Conservation of energy during generation of entanglement

Understanding conservation of energy during generation of entanglement.

In the experiment for generation of entangled pair of photons via SPDC

Single photons are struck on a BBO crystal.

In about 1 in a trillion of such collisions, two photons emerge.

Questions:

1. Is the combined energy of the two photons exactly equal to the "pump/original" photon?

2. If a photon is the smallest quanta of energy, then how do we explain the fact that its energy has been split among two photons?

or

3. Are there two parts to the energy of a photon? i.e.

a) energy of the photon. i.e. photon as a moving ball of energy.

taking the example of a ball --> the ball can be converted to energy

b) energy on the photon. i.e. momentum of the photon

taking the example of a ball --> the ball is moving at a certain velocity it caries some force/energy/momentum

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1. Each photon is half the frequency and therefore half the energy of the down converted photon.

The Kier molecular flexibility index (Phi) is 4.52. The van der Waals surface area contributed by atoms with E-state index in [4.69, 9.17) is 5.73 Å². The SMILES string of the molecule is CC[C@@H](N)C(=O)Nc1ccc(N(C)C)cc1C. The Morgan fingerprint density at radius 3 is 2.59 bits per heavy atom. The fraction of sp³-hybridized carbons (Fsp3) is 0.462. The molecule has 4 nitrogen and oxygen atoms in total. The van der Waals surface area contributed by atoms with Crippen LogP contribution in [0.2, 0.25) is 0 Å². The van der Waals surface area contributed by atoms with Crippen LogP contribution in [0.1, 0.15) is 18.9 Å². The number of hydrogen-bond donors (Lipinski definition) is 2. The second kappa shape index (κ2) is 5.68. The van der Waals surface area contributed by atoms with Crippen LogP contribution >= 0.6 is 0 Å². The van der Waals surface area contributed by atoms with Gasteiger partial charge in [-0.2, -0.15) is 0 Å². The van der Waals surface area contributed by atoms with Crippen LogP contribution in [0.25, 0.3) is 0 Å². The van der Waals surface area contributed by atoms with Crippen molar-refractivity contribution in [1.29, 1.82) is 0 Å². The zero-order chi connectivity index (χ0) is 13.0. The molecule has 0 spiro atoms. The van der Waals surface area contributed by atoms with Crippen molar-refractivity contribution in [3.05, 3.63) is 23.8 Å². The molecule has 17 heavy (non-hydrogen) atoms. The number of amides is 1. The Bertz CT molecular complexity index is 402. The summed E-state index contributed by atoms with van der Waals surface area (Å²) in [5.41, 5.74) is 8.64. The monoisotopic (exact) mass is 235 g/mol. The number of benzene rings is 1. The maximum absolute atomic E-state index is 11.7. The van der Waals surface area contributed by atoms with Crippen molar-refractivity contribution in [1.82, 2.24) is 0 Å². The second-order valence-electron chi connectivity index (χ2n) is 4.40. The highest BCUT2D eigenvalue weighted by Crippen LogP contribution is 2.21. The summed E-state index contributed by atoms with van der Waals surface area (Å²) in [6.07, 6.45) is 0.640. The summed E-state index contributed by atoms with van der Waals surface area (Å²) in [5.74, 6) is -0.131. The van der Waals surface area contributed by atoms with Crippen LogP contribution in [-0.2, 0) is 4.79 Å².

2. A photon is not the smallest quanta of energy. Energy is proportional to frequency.

tom.stoer
2. there is no smallest energy quantum and no energy quantization in general; for frequency f → 0 you have for energy E = hf → 0; so a photon is the smallest quantum of energy for a fixed frequency

3. no, you can't split energy in that way; it makes no sense

2. there is no smallest energy quantum and no energy quantization in general; for frequency f → 0 you have for energy E = hf → 0; so a photon is the smallest quantum of energy for a fixed frequency

3. no, you can't split energy in that way; it makes no sense